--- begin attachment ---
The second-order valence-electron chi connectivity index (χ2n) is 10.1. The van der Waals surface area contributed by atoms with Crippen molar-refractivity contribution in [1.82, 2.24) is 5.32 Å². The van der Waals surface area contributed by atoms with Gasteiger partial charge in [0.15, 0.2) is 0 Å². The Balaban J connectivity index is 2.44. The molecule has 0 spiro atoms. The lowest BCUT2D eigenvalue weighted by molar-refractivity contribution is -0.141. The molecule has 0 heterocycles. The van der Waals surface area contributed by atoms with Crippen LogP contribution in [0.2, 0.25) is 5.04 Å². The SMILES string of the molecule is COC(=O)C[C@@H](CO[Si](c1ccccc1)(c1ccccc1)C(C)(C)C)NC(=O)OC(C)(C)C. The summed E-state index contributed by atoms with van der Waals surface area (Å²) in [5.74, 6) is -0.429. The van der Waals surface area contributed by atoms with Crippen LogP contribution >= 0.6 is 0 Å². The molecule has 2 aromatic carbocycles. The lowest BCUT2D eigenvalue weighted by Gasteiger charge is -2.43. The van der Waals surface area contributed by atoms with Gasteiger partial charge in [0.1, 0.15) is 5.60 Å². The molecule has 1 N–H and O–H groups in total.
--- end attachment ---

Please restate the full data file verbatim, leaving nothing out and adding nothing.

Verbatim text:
The second-order valence-electron chi connectivity index (χ2n) is 10.1. The van der Waals surface area contributed by atoms with Crippen molar-refractivity contribution in [1.82, 2.24) is 5.32 Å². The van der Waals surface area contributed by atoms with Gasteiger partial charge in [0.15, 0.2) is 0 Å². The Balaban J connectivity index is 2.44. The molecule has 0 spiro atoms. The lowest BCUT2D eigenvalue weighted by molar-refractivity contribution is -0.141. The molecule has 0 heterocycles. The van der Waals surface area contributed by atoms with Crippen LogP contribution in [0.2, 0.25) is 5.04 Å². The SMILES string of the molecule is COC(=O)C[C@@H](CO[Si](c1ccccc1)(c1ccccc1)C(C)(C)C)NC(=O)OC(C)(C)C. The summed E-state index contributed by atoms with van der Waals surface area (Å²) in [5.74, 6) is -0.429. The van der Waals surface area contributed by atoms with Crippen LogP contribution >= 0.6 is 0 Å². The molecule has 2 aromatic carbocycles. The lowest BCUT2D eigenvalue weighted by Gasteiger charge is -2.43. The van der Waals surface area contributed by atoms with Gasteiger partial charge in [0.1, 0.15) is 5.60 Å². The molecule has 1 N–H and O–H groups in total.